A gerbera daisy

Is There a Difference

In my first watercolor class the instructor placed before us a cloth lined table with an orchid in a vase, a few other objects and told us to paint.  I have to admit, that was a little overwhelming.  I hadn’t even learned how to use watercolor at that point and wasn’t sure on how to approach this set of items in a drawing.  This was my first exposure to still life painting.

Still Life

The instructor had laid before us a still life composition to use to study shapes and colors.  The still life had no meaning to me or anyone, so there was no emotional connection to this grouping.  Grouping objects together and taking them out of context allowed us as artists to introduce our own interpretation to create a mood or emotion.  As the artist I provide the interpretation and the objects speak for themselves without reflecting on the owner.  The Beholder further interprets the artwork through their own experience and becomes a co-creator in the process in the finished piece.  

An original watercolor painting of a gerbera daisy and red teapot mounted on cradled board and sealed with wax
Daisy and Red Teapot original watercolor wax sealed

One of my examples of a still life is the “Daisy and Teapot” painting. I used a few items that I was fond of, but I did not assemble this grouping as an intimate reflection on my interests, it was just a group of items I had on hand that looked good together.  There was no personal story to be found in this painting and so I consider it a still life.

Object Portrait

Commission painting of trinket box and personalize items.
©Katherine J Ford, Trinket Box, watercolor, 7 x 5 in

I was asked to create a painting for a wedding gift to the granddaughter of my Great Aunt.  She had passed and I had accumulated several of her small items.  I decided to assemble these items into a grouping to produce a portrait of her using objects she had stored away in a trinket box.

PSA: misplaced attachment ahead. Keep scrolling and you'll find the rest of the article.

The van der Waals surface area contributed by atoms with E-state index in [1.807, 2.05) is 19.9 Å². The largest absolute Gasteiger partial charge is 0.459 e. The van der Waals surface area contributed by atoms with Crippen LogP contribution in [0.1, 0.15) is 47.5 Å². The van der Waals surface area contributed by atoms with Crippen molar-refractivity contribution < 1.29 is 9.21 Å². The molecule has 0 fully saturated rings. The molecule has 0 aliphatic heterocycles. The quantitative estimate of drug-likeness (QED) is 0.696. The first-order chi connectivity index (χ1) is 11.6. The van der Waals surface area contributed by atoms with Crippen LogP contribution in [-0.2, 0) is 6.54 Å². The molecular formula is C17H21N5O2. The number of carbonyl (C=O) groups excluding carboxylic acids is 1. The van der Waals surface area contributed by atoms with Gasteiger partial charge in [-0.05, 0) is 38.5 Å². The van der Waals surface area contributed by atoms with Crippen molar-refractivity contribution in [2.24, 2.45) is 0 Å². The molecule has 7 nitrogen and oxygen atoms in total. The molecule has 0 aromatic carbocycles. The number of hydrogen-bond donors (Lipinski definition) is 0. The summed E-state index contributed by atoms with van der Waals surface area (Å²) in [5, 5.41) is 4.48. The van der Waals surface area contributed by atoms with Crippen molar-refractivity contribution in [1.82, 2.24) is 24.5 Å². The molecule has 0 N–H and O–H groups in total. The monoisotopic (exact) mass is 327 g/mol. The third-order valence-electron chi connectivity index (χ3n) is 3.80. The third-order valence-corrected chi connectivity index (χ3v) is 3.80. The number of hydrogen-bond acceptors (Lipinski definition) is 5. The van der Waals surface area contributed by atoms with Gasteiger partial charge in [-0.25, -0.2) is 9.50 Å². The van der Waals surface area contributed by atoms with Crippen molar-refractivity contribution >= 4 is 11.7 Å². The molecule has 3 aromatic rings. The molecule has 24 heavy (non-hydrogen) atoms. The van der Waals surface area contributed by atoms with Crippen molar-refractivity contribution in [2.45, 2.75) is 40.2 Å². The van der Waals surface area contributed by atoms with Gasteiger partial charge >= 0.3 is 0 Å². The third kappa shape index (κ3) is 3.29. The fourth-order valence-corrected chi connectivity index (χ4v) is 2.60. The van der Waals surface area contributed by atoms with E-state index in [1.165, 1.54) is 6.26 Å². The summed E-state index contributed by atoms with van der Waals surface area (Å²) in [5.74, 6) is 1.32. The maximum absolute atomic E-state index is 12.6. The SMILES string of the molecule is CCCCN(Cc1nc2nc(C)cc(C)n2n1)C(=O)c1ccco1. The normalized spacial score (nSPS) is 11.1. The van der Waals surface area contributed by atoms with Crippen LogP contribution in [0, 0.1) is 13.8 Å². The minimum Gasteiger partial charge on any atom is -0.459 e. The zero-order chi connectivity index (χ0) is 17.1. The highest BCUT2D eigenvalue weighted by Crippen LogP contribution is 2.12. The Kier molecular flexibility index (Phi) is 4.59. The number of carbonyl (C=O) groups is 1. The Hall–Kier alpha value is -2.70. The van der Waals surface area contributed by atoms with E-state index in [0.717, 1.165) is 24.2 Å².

In my opinion this is what I consider an object portrait.  I believe that by looking at the items my aunt saved away, I created a watercolor painting showcasing her personality.  Several vintage hair fasteners, an embroidered towel, bone china cup, and a thimble highlighted the care she took with her appearance, hand sewing and desire for pretty objects.  She was a person who was always pristine but not fussy, she had nice things and took very good care of everything she owned and had a lovely quiet personality.

I suppose for someone that did not know her, this would probably be considered a still life.  But the very word still life just doesn’t feel right when there is a person involved.  As I continue adding to my “Creative Workbench” series, painting the a person’s tools and work areas is much more personal and you get to know people by their surroundings.  I am just not satisfied by the concept of still life when applied to these workbench paintings.  I feel these are portraits of the people through their objects.

 

Conclusion

Object Portrait or Still Life, Is there a difference?  In my opinion, yes, When I assemble items or photograph spaces that belong to an individual and it tells a story, I categorize that an Object Portrait.  If I assemble random items to create an interesting painting, I would categorize that as a Stiff Life.  

I prefer Object Portraits and my “Creative Workbench” series will tell many stories and reveal secrets about those creative people.  Please join my website to see each new workbench as it is created.  Sign up on the Home page so I can keep you informed as new works are added. 

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4 thoughts on “Object Portrait or Still Life

  1. Gayle Strohkirch says:

    From now on, I’ll look and wonder, “still life, or object portrait”? I might even get creative and imagine a story behind the painting.

  2. Lucy Klingbiel says:

    It’s interesting when a simple item becomes a heart felt story becomes it belonged to someone we love or loved.

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